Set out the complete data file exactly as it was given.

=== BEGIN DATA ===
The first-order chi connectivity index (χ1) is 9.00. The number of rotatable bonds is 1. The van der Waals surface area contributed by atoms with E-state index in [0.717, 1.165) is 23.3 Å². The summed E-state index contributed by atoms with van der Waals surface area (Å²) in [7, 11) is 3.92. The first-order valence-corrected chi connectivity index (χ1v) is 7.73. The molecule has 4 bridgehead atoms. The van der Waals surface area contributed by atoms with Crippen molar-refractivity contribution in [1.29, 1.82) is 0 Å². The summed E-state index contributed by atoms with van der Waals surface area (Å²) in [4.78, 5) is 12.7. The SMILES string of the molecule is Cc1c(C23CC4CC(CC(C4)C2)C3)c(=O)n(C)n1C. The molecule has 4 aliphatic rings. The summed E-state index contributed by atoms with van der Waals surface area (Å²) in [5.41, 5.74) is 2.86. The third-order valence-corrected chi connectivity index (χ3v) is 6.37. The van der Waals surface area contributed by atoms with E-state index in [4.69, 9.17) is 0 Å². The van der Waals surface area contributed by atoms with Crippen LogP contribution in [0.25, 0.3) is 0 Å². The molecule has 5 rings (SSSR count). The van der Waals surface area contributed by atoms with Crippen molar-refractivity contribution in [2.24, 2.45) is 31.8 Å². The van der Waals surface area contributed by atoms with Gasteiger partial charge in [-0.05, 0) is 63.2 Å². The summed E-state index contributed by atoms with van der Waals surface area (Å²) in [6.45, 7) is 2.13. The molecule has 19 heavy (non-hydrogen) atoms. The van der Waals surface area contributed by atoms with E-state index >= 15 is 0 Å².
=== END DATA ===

The first-order chi connectivity index (χ1) is 9.00. The number of rotatable bonds is 1. The van der Waals surface area contributed by atoms with E-state index in [0.717, 1.165) is 23.3 Å². The summed E-state index contributed by atoms with van der Waals surface area (Å²) in [7, 11) is 3.92. The first-order valence-corrected chi connectivity index (χ1v) is 7.73. The molecule has 4 bridgehead atoms. The van der Waals surface area contributed by atoms with Crippen molar-refractivity contribution in [1.29, 1.82) is 0 Å². The summed E-state index contributed by atoms with van der Waals surface area (Å²) in [4.78, 5) is 12.7. The SMILES string of the molecule is Cc1c(C23CC4CC(CC(C4)C2)C3)c(=O)n(C)n1C. The molecule has 4 aliphatic rings. The summed E-state index contributed by atoms with van der Waals surface area (Å²) in [5.41, 5.74) is 2.86. The third-order valence-corrected chi connectivity index (χ3v) is 6.37. The van der Waals surface area contributed by atoms with E-state index in [4.69, 9.17) is 0 Å². The van der Waals surface area contributed by atoms with Crippen LogP contribution in [0.25, 0.3) is 0 Å². The molecule has 5 rings (SSSR count). The van der Waals surface area contributed by atoms with Crippen molar-refractivity contribution in [2.24, 2.45) is 31.8 Å². The van der Waals surface area contributed by atoms with Gasteiger partial charge in [-0.05, 0) is 63.2 Å². The summed E-state index contributed by atoms with van der Waals surface area (Å²) in [6.45, 7) is 2.13. The molecule has 19 heavy (non-hydrogen) atoms. The van der Waals surface area contributed by atoms with E-state index >= 15 is 0 Å².